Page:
“It’s virtually impossible,” Harris remarked.
SUPPLY CHAIN SNARLS THREATEN HOLIDAY SHOPPING
The White House itself has acknowledged not all packages and gifts people have ordered will arrive by Christmas.
“There will be things that people can’t get,” a senior White House official told Reuters. “At the same time, a lot of these goods are hopefully substitutable by other things … I don’t think there’s any real reason to be panicked, but we all feel the frustration, and there’s a certain need for patience to help get through a relatively short period of time.”
Some of the concessions the White House obtained include Samsung operating 24/7 for the next 90 days, Walmart increasing off-hours operations, and Home Depot committing to move 10% additional containers per week on the Port of LA’s new off-hour schedule, among other commitments.
Harris said that while those actions are marginal compared to the massive backlogs and delays at U.S. ports and shipping facilities, “when it comes to supply chains, sometimes it takes just something marginal to make a difference.”
The Port of LA and the Port of Long Beach account for roughly 40% of U.S. imports. While the Port of Long Beach was already 24/7, opening the Port of LA to nonstop operations will help improve the current situation, according to Angeli Gianchandani, a professor of brand marketing at the University of New Haven.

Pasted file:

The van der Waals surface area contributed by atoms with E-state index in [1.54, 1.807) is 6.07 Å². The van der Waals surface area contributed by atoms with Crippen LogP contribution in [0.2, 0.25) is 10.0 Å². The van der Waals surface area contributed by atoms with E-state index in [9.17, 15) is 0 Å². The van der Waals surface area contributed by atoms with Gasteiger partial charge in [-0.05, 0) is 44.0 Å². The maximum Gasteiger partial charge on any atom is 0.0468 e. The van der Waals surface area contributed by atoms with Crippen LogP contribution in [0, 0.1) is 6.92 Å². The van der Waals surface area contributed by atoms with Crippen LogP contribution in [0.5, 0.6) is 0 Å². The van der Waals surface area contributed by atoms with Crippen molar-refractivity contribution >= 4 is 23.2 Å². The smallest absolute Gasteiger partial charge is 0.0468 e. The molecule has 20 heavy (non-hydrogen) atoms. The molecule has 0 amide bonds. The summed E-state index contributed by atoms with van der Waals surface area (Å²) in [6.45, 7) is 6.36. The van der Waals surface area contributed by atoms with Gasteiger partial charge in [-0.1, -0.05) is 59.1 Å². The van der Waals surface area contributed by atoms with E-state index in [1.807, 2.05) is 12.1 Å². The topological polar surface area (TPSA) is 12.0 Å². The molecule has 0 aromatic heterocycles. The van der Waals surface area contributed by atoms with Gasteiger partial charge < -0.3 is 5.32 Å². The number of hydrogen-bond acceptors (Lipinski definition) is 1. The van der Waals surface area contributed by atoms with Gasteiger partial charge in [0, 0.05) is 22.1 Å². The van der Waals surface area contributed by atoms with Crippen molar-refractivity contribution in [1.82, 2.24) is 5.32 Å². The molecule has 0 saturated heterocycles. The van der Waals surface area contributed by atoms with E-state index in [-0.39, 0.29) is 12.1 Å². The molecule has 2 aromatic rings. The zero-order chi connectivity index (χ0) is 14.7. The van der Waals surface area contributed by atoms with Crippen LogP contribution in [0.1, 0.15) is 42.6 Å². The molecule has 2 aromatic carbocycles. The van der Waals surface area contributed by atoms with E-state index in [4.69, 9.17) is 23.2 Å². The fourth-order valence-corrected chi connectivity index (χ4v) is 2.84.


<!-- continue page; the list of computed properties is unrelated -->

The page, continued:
“It’s [Biden’s] effort to keep things moving, and it will help at least prevent some of the surges in pricing and force on inflation,” she said. “But I do think we will still have an impact on retail because I think once you get around to Black Friday and Cyber Monday, supplies will be limited due to the supply chain challenges.”
Gianchandani told the Washington Examiner that despite customers being eager to shop amid pent-up pandemic demand, U.S. consumers should expect fewer deals and discounts than in the past because of the supply chain constraints.
She predicted it could take anywhere from six to eight months for the supply chain problems to abate fully — well past Christmas.
While supply is crunched, demand is surging.